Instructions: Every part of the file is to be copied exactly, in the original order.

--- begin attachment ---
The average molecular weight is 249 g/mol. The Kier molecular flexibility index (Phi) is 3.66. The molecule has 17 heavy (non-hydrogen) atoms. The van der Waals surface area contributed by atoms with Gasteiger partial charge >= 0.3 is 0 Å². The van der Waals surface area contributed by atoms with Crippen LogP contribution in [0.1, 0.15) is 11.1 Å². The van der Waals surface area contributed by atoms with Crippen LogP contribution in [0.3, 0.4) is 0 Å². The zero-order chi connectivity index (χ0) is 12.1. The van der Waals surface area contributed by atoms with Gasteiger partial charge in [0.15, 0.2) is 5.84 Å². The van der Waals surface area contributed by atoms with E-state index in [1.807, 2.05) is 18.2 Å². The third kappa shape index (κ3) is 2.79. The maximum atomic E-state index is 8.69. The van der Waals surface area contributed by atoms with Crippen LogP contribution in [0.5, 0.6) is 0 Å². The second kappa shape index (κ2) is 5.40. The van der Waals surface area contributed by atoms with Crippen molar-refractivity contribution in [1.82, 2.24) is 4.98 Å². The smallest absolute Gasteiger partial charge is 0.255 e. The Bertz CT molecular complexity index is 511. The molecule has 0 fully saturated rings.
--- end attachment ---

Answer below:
The average molecular weight is 249 g/mol. The Kier molecular flexibility index (Phi) is 3.66. The molecule has 17 heavy (non-hydrogen) atoms. The van der Waals surface area contributed by atoms with Gasteiger partial charge >= 0.3 is 0 Å². The van der Waals surface area contributed by atoms with Crippen LogP contribution in [0.1, 0.15) is 11.1 Å². The van der Waals surface area contributed by atoms with Crippen LogP contribution in [0.3, 0.4) is 0 Å². The zero-order chi connectivity index (χ0) is 12.1. The van der Waals surface area contributed by atoms with Gasteiger partial charge in [0.15, 0.2) is 5.84 Å². The van der Waals surface area contributed by atoms with E-state index in [1.807, 2.05) is 18.2 Å². The third kappa shape index (κ3) is 2.79. The maximum atomic E-state index is 8.69. The van der Waals surface area contributed by atoms with Crippen LogP contribution in [0.5, 0.6) is 0 Å². The second kappa shape index (κ2) is 5.40. The van der Waals surface area contributed by atoms with Crippen molar-refractivity contribution in [1.82, 2.24) is 4.98 Å². The smallest absolute Gasteiger partial charge is 0.255 e. The Bertz CT molecular complexity index is 511. The molecule has 0 fully saturated rings.